David L. Kaplan

Ground Floor and Room 301 Display Cases, Murray Library
Curated by: Stevie Horn and Laurie Wing
Kaplan

On April 6th, 2015, the University of Saskatchewan saw the loss of a remarkable Emeritus Faculty member and a tireless mover-and-shaker in Saskatoon’s music scene.  Passing away at the age of 91, Dr. David L. Kaplan’s love of music and music education had its origins in his childhood and 1920’s Chicago. After the Second World War, Kaplan pursued his Bachelor of Music at Roosevelt University in Chicago, and then his master’s degree in Music from Oberlin College in Ohio.

In 1960, Professor Kaplan was offered a position teaching music within the College of Education at the University of Saskatchewan, and became a driving force behind the creation of an independent Department of Music in 1964. He served as the head of this department for nearly 20 years. Dr. Kaplan was devoted to teaching, and continued to serve as a professor emeritus and sessional lecturer long after his retirement in 1991.

Not only was Dr. Kaplan devoted to music at the University of Saskatchewan—he also became deeply involved in the music culture of Saskatoon, and Saskatchewan. His involvement is too broad to concisely list but some notable elements were his work as conductor of the Saskatoon Symphony Orchestra (1962-1972), his role in establishing the Festival of Faith multi-faith music festival in Saskatoon, and his endless support and encouragement of young musicians. In recognition of his work, Dr. Kaplan became a member of the Order of Canada in 2002, and was awarded the Saskatchewan Order of Merit in 2006.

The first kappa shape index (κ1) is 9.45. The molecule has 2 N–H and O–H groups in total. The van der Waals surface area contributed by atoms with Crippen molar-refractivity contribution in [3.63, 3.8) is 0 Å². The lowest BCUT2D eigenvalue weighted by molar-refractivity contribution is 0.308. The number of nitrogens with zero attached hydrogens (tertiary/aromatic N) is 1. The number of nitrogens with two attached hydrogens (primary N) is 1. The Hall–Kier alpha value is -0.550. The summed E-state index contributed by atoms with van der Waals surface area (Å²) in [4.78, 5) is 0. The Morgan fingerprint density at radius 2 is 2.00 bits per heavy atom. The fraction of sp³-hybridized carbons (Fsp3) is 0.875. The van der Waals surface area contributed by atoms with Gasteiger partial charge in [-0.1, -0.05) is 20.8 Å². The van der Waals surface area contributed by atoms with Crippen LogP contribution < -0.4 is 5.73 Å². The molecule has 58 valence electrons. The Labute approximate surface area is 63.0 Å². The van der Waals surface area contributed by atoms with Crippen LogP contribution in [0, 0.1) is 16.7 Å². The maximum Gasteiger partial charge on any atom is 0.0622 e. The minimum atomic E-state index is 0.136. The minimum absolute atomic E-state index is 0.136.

In celebration of Dr. Kaplan's life, the University of Saskatchewan Archives and Special Collections has put together a small display on the ground and third floors of the Murray library, featuring materials from throughout his long and fruitful career. The collection of programmes, musical scores, thank-you letters and reviews paints a picture of a man who was not only personally successful in his musical endeavours, but who was deeply appreciated by the musical community for which he did so much.